The Cappadoccia (meaning ‘Land of Beautiful Horses’) region in central Turkey is best known for its unique moon-like landscape, underground cities, cave churches and homes carved in the rocks. A few years back we randomly saw a Discover Channel special on this place after a day of snowboarding as we were having green chili and beer at Kermit’s biker bar off I-70 in Colorado. Right then and there we said one day we will visit this place and now, here we are! This area is one of the most unusual yet mystical places we have visited. After years of erosion on plateaus and old volcanoes, the geological formations here have creates bizarre shapes called fairy Chimneys.
There are multiple little towns to stay in this area and we decided on the village of Göreme, which has many cave houses and hotels built into fairy Chimneys. Rock Valley Pension, our hostel, was walking distance to the one of the largest Open Air Museums in the world, the Rose Valley and Love Valley. Rose Valley has a pinkish hue to the mountains where Zane enjoyed a great afternoon wondering through horses, goats and donkeys along the way. Love Valley is covered in naturally phallic looking structures and is so strange! There are options to hike, mountain bike, or ride ATVs through the area but we opted to stroll the area with a packed picnic lunch and a couple of beers!
There are nearly 100 underground cities in the area with some dating back to 4,000 years ago. Derinkuyu Underground City, the largest one in the area, with a depth of over 190 ft. (60 meters), consisting of 8 levels and being able to shelter 20,000 people with livestock. Amazing! Here is yet another ancient structure we have experienced that is difficult to comprehend how it was built to this magnitude such a long time ago with such limited resources. Some of the passageways were so tight with misdirected traffic that some unwanted claustrophobia set in for a moment and we thought some folks on the tour were going to lose it, including Katie for a instant!
Gümüşler Monastery was our favorite visit as it is an impressive monastery carved in rock, hidden from the outside world dating back to the 10th century and was only rediscovered in the 1960s. Even though this is rated as one of the top three places in the world to take a hot air balloon ride we opted out. This is because it would set us back 250 USD each, there are up to 20 people on a ride, and it is the also the where the highest amount of hot air balloon accidents happen. But we woke up our last morning to the sound of the hot air pushing up the balloons right outside of our balcony. The weather was perfect that morning and pretty cool to have the sky filled with the colorful balloons.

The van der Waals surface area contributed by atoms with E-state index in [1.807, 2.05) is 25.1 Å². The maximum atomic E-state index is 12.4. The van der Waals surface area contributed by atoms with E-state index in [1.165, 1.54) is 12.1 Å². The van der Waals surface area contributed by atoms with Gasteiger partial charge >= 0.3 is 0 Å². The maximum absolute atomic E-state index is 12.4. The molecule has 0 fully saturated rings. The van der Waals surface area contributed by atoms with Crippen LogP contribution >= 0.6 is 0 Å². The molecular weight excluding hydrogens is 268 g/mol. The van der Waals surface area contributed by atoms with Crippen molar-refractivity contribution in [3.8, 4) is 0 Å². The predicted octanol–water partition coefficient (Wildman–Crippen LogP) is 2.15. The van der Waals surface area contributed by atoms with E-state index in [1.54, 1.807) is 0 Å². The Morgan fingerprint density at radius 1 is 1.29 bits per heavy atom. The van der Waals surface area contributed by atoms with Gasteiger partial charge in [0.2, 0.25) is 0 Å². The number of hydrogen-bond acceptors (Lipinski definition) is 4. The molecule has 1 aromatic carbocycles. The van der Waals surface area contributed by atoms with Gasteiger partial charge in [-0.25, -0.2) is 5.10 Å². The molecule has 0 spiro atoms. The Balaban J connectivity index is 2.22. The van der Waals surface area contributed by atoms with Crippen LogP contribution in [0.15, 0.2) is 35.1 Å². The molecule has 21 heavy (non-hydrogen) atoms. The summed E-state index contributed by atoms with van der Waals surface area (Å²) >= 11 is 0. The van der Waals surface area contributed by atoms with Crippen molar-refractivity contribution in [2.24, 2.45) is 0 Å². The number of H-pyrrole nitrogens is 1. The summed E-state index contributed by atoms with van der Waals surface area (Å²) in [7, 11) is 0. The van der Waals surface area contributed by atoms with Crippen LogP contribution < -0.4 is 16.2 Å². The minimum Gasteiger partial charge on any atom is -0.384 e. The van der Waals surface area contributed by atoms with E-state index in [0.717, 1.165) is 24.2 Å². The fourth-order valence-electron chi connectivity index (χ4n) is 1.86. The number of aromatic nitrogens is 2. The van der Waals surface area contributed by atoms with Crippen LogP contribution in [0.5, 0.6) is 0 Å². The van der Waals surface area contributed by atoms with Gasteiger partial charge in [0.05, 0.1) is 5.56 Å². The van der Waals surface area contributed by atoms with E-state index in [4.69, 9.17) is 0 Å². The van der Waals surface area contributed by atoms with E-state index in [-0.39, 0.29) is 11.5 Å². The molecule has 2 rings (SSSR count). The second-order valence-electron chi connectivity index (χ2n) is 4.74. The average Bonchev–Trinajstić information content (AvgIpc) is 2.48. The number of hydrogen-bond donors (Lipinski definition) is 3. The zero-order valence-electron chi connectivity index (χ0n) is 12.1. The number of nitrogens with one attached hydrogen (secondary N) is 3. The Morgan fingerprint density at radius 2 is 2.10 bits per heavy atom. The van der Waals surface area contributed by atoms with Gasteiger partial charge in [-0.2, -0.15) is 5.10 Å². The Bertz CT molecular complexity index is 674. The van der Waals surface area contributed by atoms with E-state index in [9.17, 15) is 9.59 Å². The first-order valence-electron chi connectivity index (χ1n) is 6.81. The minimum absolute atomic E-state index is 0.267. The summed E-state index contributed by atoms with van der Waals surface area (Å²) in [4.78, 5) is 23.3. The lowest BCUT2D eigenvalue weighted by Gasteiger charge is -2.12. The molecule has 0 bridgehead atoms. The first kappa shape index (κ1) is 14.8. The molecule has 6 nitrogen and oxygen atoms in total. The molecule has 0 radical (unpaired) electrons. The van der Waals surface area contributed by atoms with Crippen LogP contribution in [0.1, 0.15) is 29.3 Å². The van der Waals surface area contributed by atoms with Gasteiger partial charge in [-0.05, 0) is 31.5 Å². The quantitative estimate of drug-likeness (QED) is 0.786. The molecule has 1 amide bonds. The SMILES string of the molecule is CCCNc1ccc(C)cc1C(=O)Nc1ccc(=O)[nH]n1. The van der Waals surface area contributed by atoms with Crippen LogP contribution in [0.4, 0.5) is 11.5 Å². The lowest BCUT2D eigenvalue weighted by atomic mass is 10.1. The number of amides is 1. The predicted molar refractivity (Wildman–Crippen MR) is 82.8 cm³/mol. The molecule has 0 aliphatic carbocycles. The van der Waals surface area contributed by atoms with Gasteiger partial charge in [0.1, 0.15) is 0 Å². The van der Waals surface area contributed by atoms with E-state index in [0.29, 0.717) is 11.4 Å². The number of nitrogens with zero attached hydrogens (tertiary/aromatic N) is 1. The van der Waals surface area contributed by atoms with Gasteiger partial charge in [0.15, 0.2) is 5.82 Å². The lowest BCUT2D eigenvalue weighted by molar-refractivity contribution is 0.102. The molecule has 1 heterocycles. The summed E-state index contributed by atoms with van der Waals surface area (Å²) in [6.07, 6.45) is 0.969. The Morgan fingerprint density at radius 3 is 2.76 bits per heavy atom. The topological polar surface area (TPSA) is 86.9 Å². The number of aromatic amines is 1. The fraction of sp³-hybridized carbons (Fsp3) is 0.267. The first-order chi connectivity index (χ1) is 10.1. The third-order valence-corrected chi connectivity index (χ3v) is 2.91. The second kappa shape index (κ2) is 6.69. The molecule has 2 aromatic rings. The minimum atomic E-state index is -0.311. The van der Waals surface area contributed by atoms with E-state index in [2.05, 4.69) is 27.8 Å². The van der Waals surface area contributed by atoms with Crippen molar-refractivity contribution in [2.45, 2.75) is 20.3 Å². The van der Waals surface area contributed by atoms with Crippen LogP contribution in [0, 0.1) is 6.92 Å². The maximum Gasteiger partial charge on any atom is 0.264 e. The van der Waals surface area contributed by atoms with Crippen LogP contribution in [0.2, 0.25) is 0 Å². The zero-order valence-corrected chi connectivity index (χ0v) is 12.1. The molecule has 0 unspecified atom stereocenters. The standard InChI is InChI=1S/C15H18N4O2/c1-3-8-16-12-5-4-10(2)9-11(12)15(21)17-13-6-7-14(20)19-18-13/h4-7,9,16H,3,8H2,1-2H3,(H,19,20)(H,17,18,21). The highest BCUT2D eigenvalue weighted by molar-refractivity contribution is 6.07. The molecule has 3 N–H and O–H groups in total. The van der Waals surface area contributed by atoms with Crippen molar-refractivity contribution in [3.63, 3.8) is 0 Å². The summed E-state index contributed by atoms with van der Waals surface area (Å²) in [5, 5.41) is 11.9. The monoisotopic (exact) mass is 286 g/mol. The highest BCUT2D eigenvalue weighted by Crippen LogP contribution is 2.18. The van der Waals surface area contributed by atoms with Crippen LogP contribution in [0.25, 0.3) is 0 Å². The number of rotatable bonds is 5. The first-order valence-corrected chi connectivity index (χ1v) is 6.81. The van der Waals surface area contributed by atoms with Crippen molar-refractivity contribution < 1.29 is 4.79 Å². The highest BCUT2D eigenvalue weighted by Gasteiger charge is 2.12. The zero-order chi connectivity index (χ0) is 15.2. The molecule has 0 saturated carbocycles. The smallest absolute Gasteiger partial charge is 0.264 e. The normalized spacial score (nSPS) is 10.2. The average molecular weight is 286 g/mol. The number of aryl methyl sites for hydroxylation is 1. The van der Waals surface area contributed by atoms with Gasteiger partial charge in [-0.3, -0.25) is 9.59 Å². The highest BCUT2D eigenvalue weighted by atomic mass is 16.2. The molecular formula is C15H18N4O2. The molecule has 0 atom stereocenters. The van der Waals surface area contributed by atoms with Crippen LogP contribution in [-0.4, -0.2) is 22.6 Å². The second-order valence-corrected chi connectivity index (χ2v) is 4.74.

A specific food called a ‘Pottery’ Kebab (or Testi Kebab) is known here along with wine produced in the region. It is stew like dish consisting of your choice of meat and veggies cooked in a small clay pot, which has a deep grove about ¾ the way up the tapered neck of the vase-like pot. The top of the pot is covered with foil or pita bread dough to trap the contents, which are then baked. Once it has finished baking the whole pot is brought to the table with a small hammer. The pot then is broken along the grove and served with rice and salad. Apple tea is another Turkish staple and is severed every morning and after every meal. It is just like a sweet hot apple cider back home and has been a welcome addition to our daily routine.
After a hot and long walk to the Rose Valley Zane decided to pay a proper visit to a local Mosque. This starts with washing the hands, face, and feet outside of the Mosque then entering clean and shoeless. From there an improvisation and amalgam of spiritual rituals where practiced. After learning more about Hinduism, Buddhism, Duality, Catholicism, and Islamic in our travels Zane mixed them with his Christian roots and directed positive energy to all. Regarding our observations of all these religions there seems to be more similarities than differences.
Turkey is also known for their glass production and they sell all sizes of blue blown glass that looks like an eye. This is known as the ‘Evil Eye’ and is a sign of envy. This came from a legend years ago about envying the blue eyes of Westerns. We came across a tree adorned fully in blue evil eye, which was a little freaky as next to the tree were aliens as well. We have a theory that the fairy Chimneys came from blue-eyed aliens.
Next we headed to Olympos in southern Turkey for a sailing cruise for 4 days/3 nights on the Mediterranean. We leave today and won’t be online for a few days. Cheers!
More Pics: https://picasaweb.google.com/105315223482012434599/Cappadoccia
I have always wished that someday I would be able to travel to Turkey. A friend of mine when she was there, visited Cappadoccia. Her photos at cappadoccia are charming.
Is it possible for traveler to visit Cappadoccia without staying overnight? Let’s say, if I stay in Istanbul after visiting Cappadoccia for a day, could I go back and arrive in Istanbul at night?
A day trip to Cappadoccia from Istanbul would only be possible by airplane as it is an eleven hour bus ride each way (take the night bus). Cappadoccia is amazing and is worth at least one or two nights and you’ll want to stay even longer if you could. Cappadoccia is also a region and not town. There are several towns to chose from when visiting. We suggest Goreme (especially for a short trip) as it is in the middle of the action and has many great walks from town coupled with a long list of other actives and tours. Hope this helps. Happy traveling!!
The cave cites are amazing and mysterious! I too watched a special on them many years ago and I am so glad you got to see them.